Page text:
Tip 3: The ‘Feedback Sandwich’
The feedback sandwich (also known as the constructive criticism sandwich) is a method that has been widely used to provide feedback, both in education and commerce. This method wraps any critical or difficult feedback between more positive comments beforehand and afterwards, thereby softening the impact and ensuring the recipient is more receptive to the criticism provided (Prochazka, et al, 2020). However, this method should be used with some caution, as it can leave some students feeling confused if the message is not clear. A student may also lose trust if they always see their feedback structured in this way as they will always be looking for the but. Nevertheless, it can be useful to use this method occasionally if you need to soften the blow with individual students. Prochazka, et al, suggest the ‘open sandwich’ as an alternative approach which is sometimes received better by some students in which praise is provided at the beginning or end only.
Tip 4: Turnitin Feedback Studio
Turnitin is usually used for written assignments and has the facility for providing feedback via the Turnitin Feedback Studio, which incorporates QuickMarks, comments and the feedback summary. Detailed feedback can be provided, as well as brief inline comments. Voice comments provide an alternative method of providing highly personalised feedback. QuickMarks can help provide feedback to students in a fast, efficient process that ensures consistency to your comments. Using rubrics and grading forms will also speed up the assessment feedback process.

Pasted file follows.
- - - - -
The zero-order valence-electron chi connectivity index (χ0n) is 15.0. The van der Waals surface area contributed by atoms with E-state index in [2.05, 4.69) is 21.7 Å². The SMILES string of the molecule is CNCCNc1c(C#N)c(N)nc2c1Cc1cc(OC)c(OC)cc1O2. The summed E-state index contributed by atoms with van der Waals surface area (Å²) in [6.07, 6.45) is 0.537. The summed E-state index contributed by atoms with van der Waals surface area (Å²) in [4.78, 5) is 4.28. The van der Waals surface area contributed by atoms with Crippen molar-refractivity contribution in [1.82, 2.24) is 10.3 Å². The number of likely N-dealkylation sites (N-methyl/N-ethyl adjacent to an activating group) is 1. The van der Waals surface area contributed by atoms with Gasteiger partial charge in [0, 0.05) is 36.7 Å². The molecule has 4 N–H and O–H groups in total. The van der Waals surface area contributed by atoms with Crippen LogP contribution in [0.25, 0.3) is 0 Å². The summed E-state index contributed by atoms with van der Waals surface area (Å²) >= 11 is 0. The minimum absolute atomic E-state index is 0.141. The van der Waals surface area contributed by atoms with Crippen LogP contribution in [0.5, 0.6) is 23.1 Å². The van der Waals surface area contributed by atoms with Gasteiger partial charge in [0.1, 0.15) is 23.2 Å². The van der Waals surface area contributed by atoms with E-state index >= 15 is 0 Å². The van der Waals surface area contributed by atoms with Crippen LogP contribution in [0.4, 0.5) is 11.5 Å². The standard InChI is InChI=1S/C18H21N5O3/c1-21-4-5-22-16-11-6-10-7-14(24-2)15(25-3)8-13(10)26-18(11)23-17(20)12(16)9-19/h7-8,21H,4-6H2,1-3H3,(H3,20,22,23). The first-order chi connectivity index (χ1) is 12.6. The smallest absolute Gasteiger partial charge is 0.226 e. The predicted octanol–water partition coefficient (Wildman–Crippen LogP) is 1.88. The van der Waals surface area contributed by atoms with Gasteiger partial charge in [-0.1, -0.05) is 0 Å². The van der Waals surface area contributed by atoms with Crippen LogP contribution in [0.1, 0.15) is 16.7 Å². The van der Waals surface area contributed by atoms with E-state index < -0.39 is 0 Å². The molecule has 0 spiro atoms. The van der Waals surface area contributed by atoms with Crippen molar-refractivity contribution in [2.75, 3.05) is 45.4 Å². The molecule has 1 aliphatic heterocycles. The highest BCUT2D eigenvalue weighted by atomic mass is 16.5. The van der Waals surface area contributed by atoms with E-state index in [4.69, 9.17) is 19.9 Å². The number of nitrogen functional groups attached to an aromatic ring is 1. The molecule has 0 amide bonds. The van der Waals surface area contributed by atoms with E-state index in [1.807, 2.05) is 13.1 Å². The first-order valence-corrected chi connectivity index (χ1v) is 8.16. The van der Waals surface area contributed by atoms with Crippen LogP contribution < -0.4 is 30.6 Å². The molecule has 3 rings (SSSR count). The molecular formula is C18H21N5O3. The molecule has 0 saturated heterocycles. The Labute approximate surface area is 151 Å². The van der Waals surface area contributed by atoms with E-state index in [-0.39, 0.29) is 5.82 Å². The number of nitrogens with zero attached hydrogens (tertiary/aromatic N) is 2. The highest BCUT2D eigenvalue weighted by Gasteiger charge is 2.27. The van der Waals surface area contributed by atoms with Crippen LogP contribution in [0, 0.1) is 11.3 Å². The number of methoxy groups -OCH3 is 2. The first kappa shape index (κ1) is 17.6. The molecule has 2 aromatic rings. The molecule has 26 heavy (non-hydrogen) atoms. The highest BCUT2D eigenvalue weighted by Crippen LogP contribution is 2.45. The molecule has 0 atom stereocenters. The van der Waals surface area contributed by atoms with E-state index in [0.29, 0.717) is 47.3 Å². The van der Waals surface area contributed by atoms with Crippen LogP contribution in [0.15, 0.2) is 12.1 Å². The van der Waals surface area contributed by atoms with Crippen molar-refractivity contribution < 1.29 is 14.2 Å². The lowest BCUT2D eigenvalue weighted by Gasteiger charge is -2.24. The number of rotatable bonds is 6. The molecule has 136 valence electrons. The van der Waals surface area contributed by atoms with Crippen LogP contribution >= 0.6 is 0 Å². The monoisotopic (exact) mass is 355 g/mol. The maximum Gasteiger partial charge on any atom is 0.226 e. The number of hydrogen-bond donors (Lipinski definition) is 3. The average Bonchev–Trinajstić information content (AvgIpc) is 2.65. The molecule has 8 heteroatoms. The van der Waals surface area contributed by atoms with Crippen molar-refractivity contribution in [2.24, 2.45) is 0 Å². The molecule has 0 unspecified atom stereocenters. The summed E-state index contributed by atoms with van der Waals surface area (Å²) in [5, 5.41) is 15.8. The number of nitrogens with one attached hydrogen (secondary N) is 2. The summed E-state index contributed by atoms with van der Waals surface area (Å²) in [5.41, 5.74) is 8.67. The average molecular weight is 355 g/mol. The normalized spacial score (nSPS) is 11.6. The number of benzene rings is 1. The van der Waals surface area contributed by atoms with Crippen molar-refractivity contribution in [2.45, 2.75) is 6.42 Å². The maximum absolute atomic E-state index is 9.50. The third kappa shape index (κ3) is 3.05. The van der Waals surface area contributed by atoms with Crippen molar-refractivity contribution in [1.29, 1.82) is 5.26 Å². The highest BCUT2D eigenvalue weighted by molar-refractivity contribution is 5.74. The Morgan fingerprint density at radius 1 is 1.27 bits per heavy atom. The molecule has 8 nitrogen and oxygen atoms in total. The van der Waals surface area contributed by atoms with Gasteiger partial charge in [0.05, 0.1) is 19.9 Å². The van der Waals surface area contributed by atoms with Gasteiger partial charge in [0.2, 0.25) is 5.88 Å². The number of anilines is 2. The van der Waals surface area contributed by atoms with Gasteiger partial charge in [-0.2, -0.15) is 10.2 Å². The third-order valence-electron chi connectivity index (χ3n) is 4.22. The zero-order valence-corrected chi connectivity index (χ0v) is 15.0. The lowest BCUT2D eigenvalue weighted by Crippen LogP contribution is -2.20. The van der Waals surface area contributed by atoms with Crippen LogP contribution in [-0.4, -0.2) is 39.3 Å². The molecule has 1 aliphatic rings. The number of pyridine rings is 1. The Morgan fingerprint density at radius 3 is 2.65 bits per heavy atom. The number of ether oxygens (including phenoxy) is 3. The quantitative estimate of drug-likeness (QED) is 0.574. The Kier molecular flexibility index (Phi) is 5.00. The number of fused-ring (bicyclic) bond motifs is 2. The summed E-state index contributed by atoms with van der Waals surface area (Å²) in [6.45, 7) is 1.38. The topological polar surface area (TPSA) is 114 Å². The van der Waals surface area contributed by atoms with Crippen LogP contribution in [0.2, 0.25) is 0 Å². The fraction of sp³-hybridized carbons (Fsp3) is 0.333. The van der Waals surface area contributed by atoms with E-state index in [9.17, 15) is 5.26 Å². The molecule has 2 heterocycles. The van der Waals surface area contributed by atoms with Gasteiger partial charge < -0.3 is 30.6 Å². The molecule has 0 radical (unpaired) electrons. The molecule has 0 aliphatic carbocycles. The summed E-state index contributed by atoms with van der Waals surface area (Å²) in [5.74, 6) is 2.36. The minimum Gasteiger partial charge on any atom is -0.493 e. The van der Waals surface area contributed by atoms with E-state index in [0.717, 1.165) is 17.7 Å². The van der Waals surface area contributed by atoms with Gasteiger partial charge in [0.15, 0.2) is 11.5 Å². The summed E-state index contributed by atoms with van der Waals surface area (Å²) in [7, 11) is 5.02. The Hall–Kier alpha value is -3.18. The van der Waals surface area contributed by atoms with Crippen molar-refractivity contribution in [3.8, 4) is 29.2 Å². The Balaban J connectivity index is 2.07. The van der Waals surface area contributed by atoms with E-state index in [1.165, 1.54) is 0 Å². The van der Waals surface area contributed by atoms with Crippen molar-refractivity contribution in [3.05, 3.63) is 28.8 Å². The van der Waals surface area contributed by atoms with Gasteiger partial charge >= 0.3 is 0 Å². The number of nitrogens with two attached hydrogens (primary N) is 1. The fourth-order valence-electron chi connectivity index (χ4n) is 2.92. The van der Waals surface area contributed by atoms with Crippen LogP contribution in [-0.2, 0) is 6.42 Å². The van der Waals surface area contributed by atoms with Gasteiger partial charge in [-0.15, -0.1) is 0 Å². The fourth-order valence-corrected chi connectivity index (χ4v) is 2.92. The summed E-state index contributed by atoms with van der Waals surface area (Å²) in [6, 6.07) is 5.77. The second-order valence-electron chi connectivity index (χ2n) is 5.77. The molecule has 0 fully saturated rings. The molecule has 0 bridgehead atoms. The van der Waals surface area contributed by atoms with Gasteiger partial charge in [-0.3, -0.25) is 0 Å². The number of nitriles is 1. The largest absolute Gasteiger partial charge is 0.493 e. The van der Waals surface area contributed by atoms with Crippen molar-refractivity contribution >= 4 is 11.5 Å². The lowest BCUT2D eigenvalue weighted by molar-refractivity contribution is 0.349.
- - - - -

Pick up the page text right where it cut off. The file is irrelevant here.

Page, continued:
Look out for more tips to follow in later articles. In the meantime, further advice on effective feedback is available in Pearson’s Providing Educational Feedback. There is also guidance on different ways of proving feedback at DMU is available at Support Using Technology – CELT Hub (dmu.ac.uk). There are also case studies involving providing feedback at Effective Practice in the use of ELT @ DMU – CELT Hub.
JISC (2015) Feedback and feed forward. Transforming assessment and feedback with technology. Available at: https://www.jisc.ac.uk/guides/transforming-assessment-and-feedback/feedback
Pearson Education (2016) Providing Educational Feedback, Higher Education Services White Paper.
Prochazka, J., Ovcari, M. & Durinik, M. (2020) ‘Sandwich feedback: The empirical evidence of its effectiveness’, Learning and motivation, vol. 71, pp. 101649. doi: 10.1016/j.lmot.2020.101649.
Race, P. (2019) The Lecturer’s Toolkit: a Practical Guide to Assessment, Learning and Teaching. London: Routledge.
Reimann, N., Sadler, I. and Sambell, K. (2019) ‘What’s in a word? Practices associated with “feedforward” in higher education’, Assessment & Evaluation in Higher Education, 44(8), pp. 1279–1290. doi: 10.1080/02602938.2019.1600655.
Shute, V. J. (2008) ‘Focus on Formative Feedback’, Review of Educational Research, 78(1), pp. 153–189. doi: 10.3102/0034654307313795.